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Meteors, Earthquakes, and Open Government in Russia - Just Another Day for the World Bank

Chris Vein's picture

My first day at the World Bank found me flying to Moscow to participate in the Open Government Conference. Over the next five days, I taught master classes on Open Government to government officials, civil society experts, and interested parties; discussed Russia’s approach to open government; and appeared on Russian TV discussing the strategic importance of open government and what it means for citizens. And that was just while in Moscow.

Two months later, I was again in Russia, this time in Krasnoyarsk, Siberia. By chance, my visit coincided with two natural cataclysms in the region:  a meteor and a powerful earthquake. I was speaking at the tenth Krasnoyarsk Economic Forum, an event that has been in existence since 2004; it is one of the largest and most successful in the country convening senior policymakers, investors, and opinion leaders. KEF 2013, titled “Russia: Roadmap for Change,” explored new economic models and policies aimed at transforming institutions and improving living standards. It was here, in Krasnoyarsk, that then-president Medvedev delivered his famous 2008 keynote speech which laid “four I’s” at the cornerstone of the country’s development: institutions, infrastructure, innovation, and investment. Later, he added the fifth: intellect. At the Forum, the prime minister again reiterated the importance of improving human capital (4+1 formula) as a premise for sustainable economic development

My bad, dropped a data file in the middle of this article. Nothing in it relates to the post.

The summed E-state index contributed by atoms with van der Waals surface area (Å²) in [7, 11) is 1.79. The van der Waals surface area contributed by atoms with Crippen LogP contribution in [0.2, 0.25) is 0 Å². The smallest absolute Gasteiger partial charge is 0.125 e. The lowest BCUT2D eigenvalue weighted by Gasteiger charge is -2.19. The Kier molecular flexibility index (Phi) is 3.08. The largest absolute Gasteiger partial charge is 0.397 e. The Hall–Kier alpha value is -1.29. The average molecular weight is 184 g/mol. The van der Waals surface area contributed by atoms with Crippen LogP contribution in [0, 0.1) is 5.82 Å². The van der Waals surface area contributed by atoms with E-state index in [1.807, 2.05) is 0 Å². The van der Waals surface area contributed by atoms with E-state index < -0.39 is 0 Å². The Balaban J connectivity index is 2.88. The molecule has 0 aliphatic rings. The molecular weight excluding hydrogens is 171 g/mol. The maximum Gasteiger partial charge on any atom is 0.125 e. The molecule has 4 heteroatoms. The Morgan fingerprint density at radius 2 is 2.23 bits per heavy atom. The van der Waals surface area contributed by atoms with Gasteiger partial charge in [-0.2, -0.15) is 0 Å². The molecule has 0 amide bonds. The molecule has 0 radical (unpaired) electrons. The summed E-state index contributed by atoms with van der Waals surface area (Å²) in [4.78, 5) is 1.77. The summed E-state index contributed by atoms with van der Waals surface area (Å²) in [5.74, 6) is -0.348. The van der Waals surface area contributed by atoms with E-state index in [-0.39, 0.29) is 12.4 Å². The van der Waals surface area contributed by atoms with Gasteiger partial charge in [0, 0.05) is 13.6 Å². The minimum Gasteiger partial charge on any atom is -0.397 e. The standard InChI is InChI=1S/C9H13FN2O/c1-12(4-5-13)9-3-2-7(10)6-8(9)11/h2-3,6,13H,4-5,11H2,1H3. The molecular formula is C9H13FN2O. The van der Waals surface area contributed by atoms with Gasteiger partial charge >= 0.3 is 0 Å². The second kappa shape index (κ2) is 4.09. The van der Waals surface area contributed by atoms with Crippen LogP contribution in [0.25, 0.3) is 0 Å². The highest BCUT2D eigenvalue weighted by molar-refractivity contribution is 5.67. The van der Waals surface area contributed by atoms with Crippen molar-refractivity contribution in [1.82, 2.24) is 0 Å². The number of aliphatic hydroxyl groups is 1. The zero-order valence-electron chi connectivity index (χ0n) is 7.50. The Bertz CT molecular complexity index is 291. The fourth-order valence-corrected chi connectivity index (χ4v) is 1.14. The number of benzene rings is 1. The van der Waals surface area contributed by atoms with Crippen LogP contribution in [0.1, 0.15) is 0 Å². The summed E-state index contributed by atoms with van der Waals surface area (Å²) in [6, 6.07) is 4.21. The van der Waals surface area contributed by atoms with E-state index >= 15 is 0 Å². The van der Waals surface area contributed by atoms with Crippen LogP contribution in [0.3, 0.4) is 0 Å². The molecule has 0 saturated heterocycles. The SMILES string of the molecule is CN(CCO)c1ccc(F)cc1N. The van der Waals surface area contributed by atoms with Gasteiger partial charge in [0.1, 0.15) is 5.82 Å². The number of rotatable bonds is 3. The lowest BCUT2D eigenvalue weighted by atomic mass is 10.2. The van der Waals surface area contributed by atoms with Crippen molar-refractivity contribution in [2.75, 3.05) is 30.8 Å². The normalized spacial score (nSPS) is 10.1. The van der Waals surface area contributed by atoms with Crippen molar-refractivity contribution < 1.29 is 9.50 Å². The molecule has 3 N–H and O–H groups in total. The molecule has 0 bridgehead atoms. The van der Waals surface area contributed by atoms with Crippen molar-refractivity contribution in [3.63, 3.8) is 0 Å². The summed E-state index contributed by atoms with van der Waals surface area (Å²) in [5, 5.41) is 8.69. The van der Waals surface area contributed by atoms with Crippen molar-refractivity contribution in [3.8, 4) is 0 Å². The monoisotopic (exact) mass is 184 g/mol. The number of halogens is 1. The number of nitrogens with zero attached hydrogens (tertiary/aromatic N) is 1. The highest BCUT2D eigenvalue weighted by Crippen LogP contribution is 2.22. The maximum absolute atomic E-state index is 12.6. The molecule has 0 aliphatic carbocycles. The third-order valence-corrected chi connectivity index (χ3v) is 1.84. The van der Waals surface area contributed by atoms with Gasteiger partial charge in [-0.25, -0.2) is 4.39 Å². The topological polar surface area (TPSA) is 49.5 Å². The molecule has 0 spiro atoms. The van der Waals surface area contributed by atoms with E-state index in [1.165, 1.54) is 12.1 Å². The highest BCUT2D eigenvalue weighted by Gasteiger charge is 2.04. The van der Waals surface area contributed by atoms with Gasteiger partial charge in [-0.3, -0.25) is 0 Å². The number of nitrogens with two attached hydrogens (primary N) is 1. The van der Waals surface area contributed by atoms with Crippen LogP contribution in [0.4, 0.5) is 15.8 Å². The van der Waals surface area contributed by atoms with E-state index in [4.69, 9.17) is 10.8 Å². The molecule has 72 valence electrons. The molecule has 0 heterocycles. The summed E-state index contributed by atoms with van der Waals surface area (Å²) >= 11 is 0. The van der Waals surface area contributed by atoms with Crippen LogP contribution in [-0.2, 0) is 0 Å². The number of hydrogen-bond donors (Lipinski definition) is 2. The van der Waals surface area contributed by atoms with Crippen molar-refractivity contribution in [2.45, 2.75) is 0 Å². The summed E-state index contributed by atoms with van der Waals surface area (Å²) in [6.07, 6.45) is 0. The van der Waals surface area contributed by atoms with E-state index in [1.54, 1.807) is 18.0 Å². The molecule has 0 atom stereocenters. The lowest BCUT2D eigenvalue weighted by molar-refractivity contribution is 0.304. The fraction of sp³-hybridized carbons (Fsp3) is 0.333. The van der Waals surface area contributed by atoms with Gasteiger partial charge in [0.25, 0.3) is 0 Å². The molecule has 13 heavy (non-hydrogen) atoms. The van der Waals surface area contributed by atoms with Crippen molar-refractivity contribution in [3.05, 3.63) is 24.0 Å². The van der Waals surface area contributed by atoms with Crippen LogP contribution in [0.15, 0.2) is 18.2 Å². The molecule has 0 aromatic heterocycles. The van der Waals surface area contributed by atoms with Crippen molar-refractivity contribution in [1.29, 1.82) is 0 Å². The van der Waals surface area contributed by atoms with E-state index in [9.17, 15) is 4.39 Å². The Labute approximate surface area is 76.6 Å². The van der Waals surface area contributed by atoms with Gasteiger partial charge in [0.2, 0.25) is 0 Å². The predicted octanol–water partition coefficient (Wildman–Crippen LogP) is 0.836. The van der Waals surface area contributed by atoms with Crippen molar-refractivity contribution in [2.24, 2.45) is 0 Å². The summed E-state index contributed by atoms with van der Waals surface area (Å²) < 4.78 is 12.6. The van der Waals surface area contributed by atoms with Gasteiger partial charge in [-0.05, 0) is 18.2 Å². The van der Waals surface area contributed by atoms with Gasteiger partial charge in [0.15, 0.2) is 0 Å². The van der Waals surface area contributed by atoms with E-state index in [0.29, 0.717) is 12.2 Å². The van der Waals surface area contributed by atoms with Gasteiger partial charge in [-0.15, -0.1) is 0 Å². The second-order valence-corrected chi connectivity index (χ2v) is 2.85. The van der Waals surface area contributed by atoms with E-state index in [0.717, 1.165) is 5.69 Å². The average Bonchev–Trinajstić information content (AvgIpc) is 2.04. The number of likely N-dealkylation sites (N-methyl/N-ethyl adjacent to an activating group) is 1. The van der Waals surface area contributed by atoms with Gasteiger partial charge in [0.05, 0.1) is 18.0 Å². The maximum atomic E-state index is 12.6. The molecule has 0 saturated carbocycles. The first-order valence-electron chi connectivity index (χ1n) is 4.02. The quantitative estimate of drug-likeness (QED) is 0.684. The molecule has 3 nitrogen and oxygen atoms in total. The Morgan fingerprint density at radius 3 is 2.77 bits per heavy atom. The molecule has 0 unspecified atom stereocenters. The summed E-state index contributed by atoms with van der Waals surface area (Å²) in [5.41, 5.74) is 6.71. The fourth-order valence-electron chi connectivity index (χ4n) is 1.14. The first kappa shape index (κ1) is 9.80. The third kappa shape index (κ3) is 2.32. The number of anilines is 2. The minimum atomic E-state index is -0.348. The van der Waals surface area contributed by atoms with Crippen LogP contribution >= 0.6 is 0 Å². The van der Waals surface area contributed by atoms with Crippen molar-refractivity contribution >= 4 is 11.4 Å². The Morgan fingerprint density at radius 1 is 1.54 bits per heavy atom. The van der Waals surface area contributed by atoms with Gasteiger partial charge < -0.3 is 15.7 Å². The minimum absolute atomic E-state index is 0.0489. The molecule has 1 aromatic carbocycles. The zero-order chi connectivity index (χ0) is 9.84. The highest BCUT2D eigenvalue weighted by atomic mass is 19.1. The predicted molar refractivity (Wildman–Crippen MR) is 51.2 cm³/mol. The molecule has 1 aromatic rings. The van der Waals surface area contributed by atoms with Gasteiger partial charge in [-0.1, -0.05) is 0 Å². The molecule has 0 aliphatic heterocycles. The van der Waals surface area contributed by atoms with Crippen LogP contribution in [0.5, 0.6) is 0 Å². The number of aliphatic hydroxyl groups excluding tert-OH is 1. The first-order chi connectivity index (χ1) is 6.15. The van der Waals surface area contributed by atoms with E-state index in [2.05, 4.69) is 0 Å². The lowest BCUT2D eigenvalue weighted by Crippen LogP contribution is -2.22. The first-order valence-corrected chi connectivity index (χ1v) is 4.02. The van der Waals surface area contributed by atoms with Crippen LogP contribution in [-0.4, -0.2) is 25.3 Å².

In the vision I heard at KEF, innovation and intellect are seen as mutually reinforcing: developing human capital and increasing long-term domestic demand for smart technologies have become priorities for Russia.  A special emphasis was put on Russia’s path toward an innovation-based economy and the policies needed to foster this transition. Likewise, foreign experts echo this approach, yet many challenges remain, as reflected in the OECD Review of Innovation Policy: Russian Federation.

I was particularly struck by points made by Medvedev and Minister of Open Government Mikhail Abyzov (click here for a video archive of all KEF sessions). Both underlined the need to strengthen the country’s fledgling democracy.  Medvedev recognized that a 5% economic growth benchmark cannot be achieved without democratic transformation. Both ministers actively supported the policy of open government.. In their view, the next stage after “opening the government” should be “making the government easier to use and understand.” Ultimately, Minister Abyzov said, the goal of the Open Government policy is to transform Russia into “otkrytoe gosudarstvo” or an “open state. What stood out was a question I was asked – whether I was positive or negative about Russia’s economic future and which approach, top-down or bottom-up, would work best. Being an optimist, I spoke about a positive future – one where Open Government could help transform the government of Russia and its people could be co-creators of solutions. Time will tell if I was right.